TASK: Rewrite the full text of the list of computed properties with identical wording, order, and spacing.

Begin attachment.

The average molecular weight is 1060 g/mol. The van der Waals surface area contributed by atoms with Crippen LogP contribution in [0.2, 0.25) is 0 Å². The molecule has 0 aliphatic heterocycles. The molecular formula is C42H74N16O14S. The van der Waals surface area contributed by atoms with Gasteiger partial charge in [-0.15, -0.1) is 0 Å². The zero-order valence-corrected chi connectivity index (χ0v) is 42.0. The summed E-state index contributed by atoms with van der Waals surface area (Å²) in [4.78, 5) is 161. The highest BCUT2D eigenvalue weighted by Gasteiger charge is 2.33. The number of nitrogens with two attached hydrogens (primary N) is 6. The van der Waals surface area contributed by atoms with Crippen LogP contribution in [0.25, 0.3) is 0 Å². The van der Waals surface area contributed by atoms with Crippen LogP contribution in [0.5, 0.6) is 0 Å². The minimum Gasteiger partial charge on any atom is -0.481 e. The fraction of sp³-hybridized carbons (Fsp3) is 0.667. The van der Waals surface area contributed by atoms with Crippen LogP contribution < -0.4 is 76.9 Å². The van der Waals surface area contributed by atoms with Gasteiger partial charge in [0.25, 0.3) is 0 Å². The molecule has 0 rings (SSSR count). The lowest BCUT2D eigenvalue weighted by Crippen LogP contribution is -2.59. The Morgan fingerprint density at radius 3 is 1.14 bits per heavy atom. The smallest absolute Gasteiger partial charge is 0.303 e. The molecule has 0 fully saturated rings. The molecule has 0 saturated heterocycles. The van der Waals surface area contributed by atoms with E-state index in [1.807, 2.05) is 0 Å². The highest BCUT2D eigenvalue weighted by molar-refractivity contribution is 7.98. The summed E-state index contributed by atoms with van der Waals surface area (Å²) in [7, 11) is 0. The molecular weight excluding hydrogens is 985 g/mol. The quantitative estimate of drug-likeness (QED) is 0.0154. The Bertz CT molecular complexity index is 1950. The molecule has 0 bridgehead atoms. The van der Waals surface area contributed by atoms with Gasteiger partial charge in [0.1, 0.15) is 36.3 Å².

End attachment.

The average molecular weight is 1060 g/mol. The van der Waals surface area contributed by atoms with Crippen LogP contribution in [0.2, 0.25) is 0 Å². The molecule has 0 aliphatic heterocycles. The molecular formula is C42H74N16O14S. The van der Waals surface area contributed by atoms with Gasteiger partial charge in [-0.15, -0.1) is 0 Å². The zero-order valence-corrected chi connectivity index (χ0v) is 42.0. The summed E-state index contributed by atoms with van der Waals surface area (Å²) in [4.78, 5) is 161. The highest BCUT2D eigenvalue weighted by Gasteiger charge is 2.33. The number of nitrogens with two attached hydrogens (primary N) is 6. The van der Waals surface area contributed by atoms with Crippen LogP contribution in [0.25, 0.3) is 0 Å². The van der Waals surface area contributed by atoms with Crippen LogP contribution in [0.5, 0.6) is 0 Å². The minimum Gasteiger partial charge on any atom is -0.481 e. The fraction of sp³-hybridized carbons (Fsp3) is 0.667. The van der Waals surface area contributed by atoms with Crippen LogP contribution < -0.4 is 76.9 Å². The van der Waals surface area contributed by atoms with Gasteiger partial charge in [0.25, 0.3) is 0 Å². The molecule has 0 rings (SSSR count). The lowest BCUT2D eigenvalue weighted by Crippen LogP contribution is -2.59. The Morgan fingerprint density at radius 3 is 1.14 bits per heavy atom. The smallest absolute Gasteiger partial charge is 0.303 e. The molecule has 0 fully saturated rings. The molecule has 0 saturated heterocycles. The van der Waals surface area contributed by atoms with E-state index in [1.807, 2.05) is 0 Å². The highest BCUT2D eigenvalue weighted by molar-refractivity contribution is 7.98. The summed E-state index contributed by atoms with van der Waals surface area (Å²) in [7, 11) is 0. The molecular weight excluding hydrogens is 985 g/mol. The quantitative estimate of drug-likeness (QED) is 0.0154. The Bertz CT molecular complexity index is 1950. The molecule has 0 bridgehead atoms. The van der Waals surface area contributed by atoms with Gasteiger partial charge in [0.1, 0.15) is 36.3 Å².